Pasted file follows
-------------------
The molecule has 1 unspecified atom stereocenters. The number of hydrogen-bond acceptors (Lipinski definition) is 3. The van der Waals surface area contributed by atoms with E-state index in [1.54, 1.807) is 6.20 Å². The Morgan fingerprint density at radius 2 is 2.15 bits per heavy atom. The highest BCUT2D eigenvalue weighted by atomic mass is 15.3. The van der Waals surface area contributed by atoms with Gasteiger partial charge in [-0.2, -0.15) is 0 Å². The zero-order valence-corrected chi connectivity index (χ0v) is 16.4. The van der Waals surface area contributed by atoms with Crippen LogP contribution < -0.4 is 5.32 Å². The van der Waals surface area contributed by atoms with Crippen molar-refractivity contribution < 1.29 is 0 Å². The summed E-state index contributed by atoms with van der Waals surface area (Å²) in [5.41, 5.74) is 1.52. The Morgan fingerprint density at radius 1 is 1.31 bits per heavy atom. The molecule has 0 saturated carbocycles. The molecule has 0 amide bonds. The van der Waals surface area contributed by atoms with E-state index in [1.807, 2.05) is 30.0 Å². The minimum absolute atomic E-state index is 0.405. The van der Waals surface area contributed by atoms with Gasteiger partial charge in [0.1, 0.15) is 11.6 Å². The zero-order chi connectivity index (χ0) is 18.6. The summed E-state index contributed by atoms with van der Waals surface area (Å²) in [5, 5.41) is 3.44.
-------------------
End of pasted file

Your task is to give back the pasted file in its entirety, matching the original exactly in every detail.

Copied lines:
The molecule has 1 unspecified atom stereocenters. The number of hydrogen-bond acceptors (Lipinski definition) is 3. The van der Waals surface area contributed by atoms with E-state index in [1.54, 1.807) is 6.20 Å². The Morgan fingerprint density at radius 2 is 2.15 bits per heavy atom. The highest BCUT2D eigenvalue weighted by atomic mass is 15.3. The van der Waals surface area contributed by atoms with Gasteiger partial charge in [-0.2, -0.15) is 0 Å². The zero-order valence-corrected chi connectivity index (χ0v) is 16.4. The van der Waals surface area contributed by atoms with Crippen LogP contribution < -0.4 is 5.32 Å². The van der Waals surface area contributed by atoms with Crippen molar-refractivity contribution < 1.29 is 0 Å². The summed E-state index contributed by atoms with van der Waals surface area (Å²) in [5.41, 5.74) is 1.52. The Morgan fingerprint density at radius 1 is 1.31 bits per heavy atom. The molecule has 0 saturated carbocycles. The molecule has 0 amide bonds. The van der Waals surface area contributed by atoms with E-state index in [1.807, 2.05) is 30.0 Å². The minimum absolute atomic E-state index is 0.405. The van der Waals surface area contributed by atoms with Gasteiger partial charge in [0.1, 0.15) is 11.6 Å². The zero-order chi connectivity index (χ0) is 18.6. The summed E-state index contributed by atoms with van der Waals surface area (Å²) in [5, 5.41) is 3.44.